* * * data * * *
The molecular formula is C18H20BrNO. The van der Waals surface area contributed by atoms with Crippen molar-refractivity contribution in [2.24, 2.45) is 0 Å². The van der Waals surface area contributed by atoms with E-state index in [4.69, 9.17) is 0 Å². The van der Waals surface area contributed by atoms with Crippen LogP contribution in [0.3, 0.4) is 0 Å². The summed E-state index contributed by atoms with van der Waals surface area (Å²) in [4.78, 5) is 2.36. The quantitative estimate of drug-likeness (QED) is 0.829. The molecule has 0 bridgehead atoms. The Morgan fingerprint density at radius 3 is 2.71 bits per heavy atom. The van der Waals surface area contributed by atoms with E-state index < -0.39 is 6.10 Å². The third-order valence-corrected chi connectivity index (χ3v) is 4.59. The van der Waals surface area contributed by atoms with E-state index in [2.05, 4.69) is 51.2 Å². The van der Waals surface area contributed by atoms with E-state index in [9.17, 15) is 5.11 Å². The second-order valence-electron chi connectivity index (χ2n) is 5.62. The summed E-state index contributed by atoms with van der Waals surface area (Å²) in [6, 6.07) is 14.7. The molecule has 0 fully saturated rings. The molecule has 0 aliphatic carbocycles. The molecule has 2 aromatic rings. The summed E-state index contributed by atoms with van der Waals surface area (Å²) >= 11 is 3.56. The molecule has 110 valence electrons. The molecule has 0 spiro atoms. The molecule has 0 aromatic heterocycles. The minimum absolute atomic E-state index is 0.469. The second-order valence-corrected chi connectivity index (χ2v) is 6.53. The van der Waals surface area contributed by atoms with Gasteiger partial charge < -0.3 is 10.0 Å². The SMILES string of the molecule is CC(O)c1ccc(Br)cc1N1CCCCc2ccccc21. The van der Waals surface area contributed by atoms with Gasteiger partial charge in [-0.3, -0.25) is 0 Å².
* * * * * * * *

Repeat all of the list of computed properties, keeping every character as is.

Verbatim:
The molecular formula is C18H20BrNO. The van der Waals surface area contributed by atoms with Crippen molar-refractivity contribution in [2.24, 2.45) is 0 Å². The van der Waals surface area contributed by atoms with E-state index in [4.69, 9.17) is 0 Å². The van der Waals surface area contributed by atoms with Crippen LogP contribution in [0.3, 0.4) is 0 Å². The summed E-state index contributed by atoms with van der Waals surface area (Å²) in [4.78, 5) is 2.36. The quantitative estimate of drug-likeness (QED) is 0.829. The molecule has 0 bridgehead atoms. The Morgan fingerprint density at radius 3 is 2.71 bits per heavy atom. The van der Waals surface area contributed by atoms with E-state index < -0.39 is 6.10 Å². The third-order valence-corrected chi connectivity index (χ3v) is 4.59. The van der Waals surface area contributed by atoms with E-state index in [2.05, 4.69) is 51.2 Å². The van der Waals surface area contributed by atoms with E-state index in [9.17, 15) is 5.11 Å². The second-order valence-electron chi connectivity index (χ2n) is 5.62. The summed E-state index contributed by atoms with van der Waals surface area (Å²) in [6, 6.07) is 14.7. The molecule has 0 fully saturated rings. The molecule has 0 aliphatic carbocycles. The molecule has 2 aromatic rings. The summed E-state index contributed by atoms with van der Waals surface area (Å²) >= 11 is 3.56. The molecule has 110 valence electrons. The molecule has 0 spiro atoms. The molecule has 0 aromatic heterocycles. The minimum absolute atomic E-state index is 0.469. The second-order valence-corrected chi connectivity index (χ2v) is 6.53. The van der Waals surface area contributed by atoms with Gasteiger partial charge < -0.3 is 10.0 Å². The SMILES string of the molecule is CC(O)c1ccc(Br)cc1N1CCCCc2ccccc21. The van der Waals surface area contributed by atoms with Gasteiger partial charge in [-0.3, -0.25) is 0 Å².